|. . . Tony Randall|
|. . . 2004-05-19|
"Oh, he's great. Like a comic machine. You feel like Heifetz when you work with him."- Frank Tashlin, 1962
1960s Hollywood was no place for Heifetz. Tony Randall's first featured role (that's Rockwell P. Hunter, sweetie) remained the permanent high point of both his career and Tashlin's.
Like other virtuosi, Tashlin composed to his instrument. Although anyone could've sold the movie's big quotable gags — even Tom Ewell — my favorite moments in the film register solely through Randall's precise, agile delivery:
"Wait, that's 'Yankee Doodle.'"
"No. Stop that!"
"Yes, I think so."
Every nuance its own gem.
Definitively widescreen, Will Success Spoil Rock Hunter? is a broken-winged bird when pan-and-scanned; if laserdisks, TCM broadcasts, or theatrical showings aren't at hand, I recommend waiting for a DVD.
Those who'd like to pay Randall the fitting tribute of close attention can meanwhile console themselves with the last great performance of his seven-year reign as funniest actor on film, Send Me No Flowers. Imperturbable even in self-pity, Rock Hudson seems to transfer the burden of his fatal secret to Randall, who balances Hudson's noble-showdog obtuseness by a sentimental trajectory through denial, despair, degradation, and rage: the suburban neighbor of Dorian Gray.
Renfrew here. I had the feeling this would be a place with a fitting Tony Randall tribute. I do believe the late-great deserves as much kudos for his turns on "Late Night" at the end of his career, as, without the worries of script and plot movement to worry about, he could just do his schtick, whether it was making sperm donor jokes or having himself slopped in mud. Doing anything for a laugh put him as much in the Catskills tradition (though I think he never trod the boards there, once) as Hollywood.
I'd love to see some of those appearances. I had no idea, though I'm not surprised by his dedication to the job at hand. Not after hearing his rendition of "Poop poop poop-poop, poop poop poop."
Dude. What's My Line rerun. Dorothy Kilgallen like a recently decanted sauterne, Ernie Kovacs and Edie Adams with Edie being the linear subject. I didn't catch the whole thing but in addition to B. Cerf and Audrey Meadows, and the aforementioned darling Miss Kilgallen, the fourth panel member was...Tony Randall. And he won too.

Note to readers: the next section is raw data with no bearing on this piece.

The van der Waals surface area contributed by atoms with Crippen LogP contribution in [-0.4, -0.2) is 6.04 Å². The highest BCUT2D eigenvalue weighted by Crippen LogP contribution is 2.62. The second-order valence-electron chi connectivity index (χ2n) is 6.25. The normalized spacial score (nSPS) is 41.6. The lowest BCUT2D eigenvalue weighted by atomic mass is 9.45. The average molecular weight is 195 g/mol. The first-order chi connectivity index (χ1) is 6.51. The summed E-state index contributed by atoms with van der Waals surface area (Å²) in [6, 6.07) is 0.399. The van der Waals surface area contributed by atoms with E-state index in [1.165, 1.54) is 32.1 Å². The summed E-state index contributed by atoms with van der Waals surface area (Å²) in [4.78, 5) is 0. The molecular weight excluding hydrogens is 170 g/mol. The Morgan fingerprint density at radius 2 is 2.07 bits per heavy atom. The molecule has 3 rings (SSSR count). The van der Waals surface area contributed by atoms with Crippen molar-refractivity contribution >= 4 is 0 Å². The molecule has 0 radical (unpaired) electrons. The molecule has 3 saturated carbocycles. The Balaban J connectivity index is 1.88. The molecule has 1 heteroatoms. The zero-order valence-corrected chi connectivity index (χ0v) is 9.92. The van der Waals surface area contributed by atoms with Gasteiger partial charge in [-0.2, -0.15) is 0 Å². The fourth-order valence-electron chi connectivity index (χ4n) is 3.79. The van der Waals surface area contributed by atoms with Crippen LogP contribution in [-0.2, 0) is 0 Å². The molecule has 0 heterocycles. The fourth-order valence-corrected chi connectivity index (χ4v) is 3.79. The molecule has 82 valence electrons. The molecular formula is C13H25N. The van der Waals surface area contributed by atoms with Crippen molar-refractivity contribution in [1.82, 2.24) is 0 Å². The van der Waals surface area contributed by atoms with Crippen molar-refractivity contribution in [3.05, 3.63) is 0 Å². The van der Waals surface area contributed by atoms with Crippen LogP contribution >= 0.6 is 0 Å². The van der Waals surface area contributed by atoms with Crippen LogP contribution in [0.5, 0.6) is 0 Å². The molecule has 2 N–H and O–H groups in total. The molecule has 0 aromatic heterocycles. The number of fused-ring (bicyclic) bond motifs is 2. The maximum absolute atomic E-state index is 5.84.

|. . . 2005-04-23|
The first time I watch a Stanley Kubrick movie, I'm thrilled by its ambition and clarity.
The second time, the anticipated moments of humor, beauty, and shock re-arrive precisely in order, but thinner, like an anecdote that's outlived the memory it tells. Actors who'd conveyed life in other roles are played like tokens. My laughter and startles are a bit forced, as though I'm trying to put a lecturer at ease.
The third time, after the first ten minutes or so, there's no more movie. Just an idea I already know.
Only two Kubrick movies have interested me past that point. Both are literary adaptations, and in both, the ideas are formal. I watch them as literary analysis. With a 100-to-1 shooting ratio.
+ + +
"How did they ever make a movie of Lolita?"
Well, Lolita is a story of European guile in crass America. To make a highbrow book of it, European artist Nabokov told it guilefully. To make a commercial movie of it, American "they" told it crassly. In Nabokov's medium, Humbert Humbert takes advantage of a decadent tradition of ambiguously angst-riven confession. In Kubrick's medium — Hollywood film, c. 1960 — if you wanted to show middle-aged men lusting after girls, you made a leering sex comedy. And so that's the movie Kubrick made: The Twelve-Year Itch.
The logic is undeniable and, for me, anyway, irresistable. And James Mason makes an ideally sophisticated Tom Ewell, although Sue Lyon seems better suited to play the good-humored attractive wife than the drool-bespattered fantasy. (Tuesday Weld turned the role down after playing a similar part in a less prestigious movie and before playing similar parts in less prestigious movies.).
The problem is that Kubrick, as heir to Stroheim's flesh-loathing joylessness, isn't good at sex comedy. Even within the esoteric sub-sub-genre of leer noir, Lolita was bettered by Billy Wilder's Kiss Me, Stupid.
Maybe if they'd gotten Tony Randall for Clare Quilty?
+ + +
What most rewards me with pleasure viewing after viewing is Barry Lyndon.